DAYTON, Ohio (WDTN) – Whether you measure it in human or dog years, Darla Sue Scammahorn is defying the odds and baffling veterinarians. Darla’s owner, Angie Scammahorn, believes the black and white Pomeranian could be the oldest dog in the world.
Thursday, the little dog played with bursts of energy when Scammahorn squeaked a stuffed chew toy.
“She’s still got that energy,” Scammahorn said.
The owner told 2 NEWS she intended to buy a puppy from a breeder in 1993, but instantly fell in love with Darla’s spunk and affection.
“As soon as she jumped up on my lap, I look at that guy and said, ‘I want her,'” said Scammahorn.
At the time, Darla’s former owners told Scammahorn the dog was 5 or 6 years old, though they didn’t have her early records.
After paying 75 dollars to bring Darla home, Scammahorn brought the new dog to a veterinarian to verify her age. Through a series of tests, the vet estimated Darla’s birth date as May 22nd, 1987. The date now appears on Darla’s medical records, which Scammahorn keeps folded in a manila envelope.
If the date is accurate, Darla’s age as of January 31st, 2018 would be more than 30 years and 6 months. By traditional standards, that equals more than 213 in dog years.
“I never would have imagined that I would have been able to be blessed and have her this long,” said Scammahorn.
Dr. Ann Will, a veterinarian at the Dayton Mall Banfield Pet Hospital, started treating Darla in May of 2017, when her owners brought her to the clinic for tooth pain and a large tumor.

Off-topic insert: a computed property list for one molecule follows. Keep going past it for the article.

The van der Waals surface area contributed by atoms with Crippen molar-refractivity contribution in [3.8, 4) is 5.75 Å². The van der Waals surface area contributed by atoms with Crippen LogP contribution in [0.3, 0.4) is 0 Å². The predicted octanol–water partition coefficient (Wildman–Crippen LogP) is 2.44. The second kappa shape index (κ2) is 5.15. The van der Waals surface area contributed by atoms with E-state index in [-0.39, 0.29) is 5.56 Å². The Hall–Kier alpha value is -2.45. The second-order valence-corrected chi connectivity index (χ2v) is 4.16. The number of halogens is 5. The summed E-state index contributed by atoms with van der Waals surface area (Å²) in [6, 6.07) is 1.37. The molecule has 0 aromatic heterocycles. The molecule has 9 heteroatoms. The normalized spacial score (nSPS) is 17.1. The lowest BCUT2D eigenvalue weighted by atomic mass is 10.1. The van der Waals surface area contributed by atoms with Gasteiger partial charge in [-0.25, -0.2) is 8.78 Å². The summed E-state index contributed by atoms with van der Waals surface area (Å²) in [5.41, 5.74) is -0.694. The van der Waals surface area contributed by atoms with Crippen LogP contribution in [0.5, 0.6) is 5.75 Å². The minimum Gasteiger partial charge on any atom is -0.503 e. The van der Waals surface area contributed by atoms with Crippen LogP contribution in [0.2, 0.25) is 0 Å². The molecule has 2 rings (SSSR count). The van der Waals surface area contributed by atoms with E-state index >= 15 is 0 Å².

Dr. Will said at first she didn’t believe the dog’s age.
“In the back of my mind I’m like, ‘No way, it can’t be,'” said Will.
She said there’s no scientific way to prove a dog’s age after its early years, she has no reason to question Scammahorn’s medical records.
After the explaining the risks of sedating an elderly dog, Dr. Will agreed to perform surgery to remove Darla’s infected teeth and tumor. Now, the vet says she’s in relatively good health.
“She’s really had an impact on us here,” Dr. Will said. “Her owners have been amazing. It’s really inspiring that they’re doing everything they can to really take care of her.”
Scammahorn said she and Darla are inseparable and the dog has been by her side during a long struggle with drug addiction, a 2011 diagnosis and treatment for brain cancer and several marriages. The dog is slowing down in her old age and Scammahorn says Darla sometimes struggles to breathe or walk, but has minimal health issues.
“It’s not a one-way relationship,” Scammahorn explains. “She shows me unconditional love and I show her unconditional love.”
The dog owner submitted and application for the World’s Oldest Dog to the Guinness World Records. A disclaimer on the company website says applicants can expect to wait 12-15 weeks for a response.
Currently, the record-holder of the World’s Oldest Dog title belongs to an Australian Cattle Dog named Bluey who died at 29 years and 5 months of age in 1939.